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Calibrating Confidence Coefficients
Journal of the American Statistical Association
Vol. 82, No. 397 (Mar., 1987), pp. 155-162
Stable URL: http://www.jstor.org/stable/2289142
Page Count: 8
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Two approaches for dealing with the problem of poor coverage probabilities of certain standard confidence intervals are proposed. The first is a recommendation that the actual coverage be estimated directly from the data and its value reported in addition to the nominal level. This is achieved through a combination of computer simulation and density estimation. The asymptotic validity of the procedure is proved for a number of common situations. A classical example is the nonparametric estimation of the variance of a population using the normal-theory interval. Here it is shown that the estimated coverage probability consistently estimates the true coverage probability if the population distribution possesses a finite sixth moment. The second approach is more traditional. It is a procedure for modifying an interval to yield improved coverage properties. Given a confidence interval, its estimated coverage probability obtained in the first approach is used to alter the nominal level of the interval. The interval with this modified nominal level is called a calibrated interval. In the case that the given interval is the normal-theory interval for the estimation of variance, the calibrated interval is proved to be asymptotically robust as long as sixth moments exist. As another application, the method is used to modify a bootstrap interval procedure for variance estimation. This leads to the derivation of a new bootstrap interval.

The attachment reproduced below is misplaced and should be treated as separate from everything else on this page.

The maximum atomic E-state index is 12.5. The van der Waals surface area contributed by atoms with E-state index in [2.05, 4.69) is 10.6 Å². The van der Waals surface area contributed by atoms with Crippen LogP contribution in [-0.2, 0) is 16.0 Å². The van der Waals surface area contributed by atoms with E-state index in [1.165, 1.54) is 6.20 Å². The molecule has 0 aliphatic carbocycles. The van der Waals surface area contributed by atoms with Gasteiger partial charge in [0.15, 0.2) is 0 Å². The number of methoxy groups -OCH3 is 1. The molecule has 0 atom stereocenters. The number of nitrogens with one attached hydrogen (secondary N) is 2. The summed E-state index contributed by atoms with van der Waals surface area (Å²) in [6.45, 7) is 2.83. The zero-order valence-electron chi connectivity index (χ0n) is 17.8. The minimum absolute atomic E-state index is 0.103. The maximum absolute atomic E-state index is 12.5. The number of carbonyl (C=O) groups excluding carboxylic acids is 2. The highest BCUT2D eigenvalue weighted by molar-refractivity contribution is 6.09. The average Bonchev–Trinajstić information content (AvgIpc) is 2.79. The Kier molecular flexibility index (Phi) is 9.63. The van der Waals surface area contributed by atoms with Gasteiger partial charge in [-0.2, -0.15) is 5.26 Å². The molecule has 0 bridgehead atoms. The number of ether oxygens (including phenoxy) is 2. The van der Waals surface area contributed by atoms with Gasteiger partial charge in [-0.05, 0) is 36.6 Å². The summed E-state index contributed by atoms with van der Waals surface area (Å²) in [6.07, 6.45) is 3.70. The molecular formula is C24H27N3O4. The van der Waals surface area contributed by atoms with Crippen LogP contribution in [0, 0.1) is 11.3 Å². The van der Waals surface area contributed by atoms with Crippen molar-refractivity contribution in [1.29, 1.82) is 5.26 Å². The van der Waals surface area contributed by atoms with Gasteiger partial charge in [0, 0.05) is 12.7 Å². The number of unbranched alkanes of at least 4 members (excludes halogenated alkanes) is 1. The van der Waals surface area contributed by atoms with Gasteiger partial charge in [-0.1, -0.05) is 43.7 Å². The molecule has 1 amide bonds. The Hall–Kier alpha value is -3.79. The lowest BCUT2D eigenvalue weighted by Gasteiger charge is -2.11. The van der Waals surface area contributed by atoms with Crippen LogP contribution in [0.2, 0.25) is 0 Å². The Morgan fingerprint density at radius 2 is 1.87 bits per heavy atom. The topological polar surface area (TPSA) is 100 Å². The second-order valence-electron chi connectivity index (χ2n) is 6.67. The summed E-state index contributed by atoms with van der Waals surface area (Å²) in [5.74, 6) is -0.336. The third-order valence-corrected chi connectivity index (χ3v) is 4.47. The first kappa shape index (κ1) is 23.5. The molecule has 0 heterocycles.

Journal of the American Statistical Association © 1987 American Statistical Association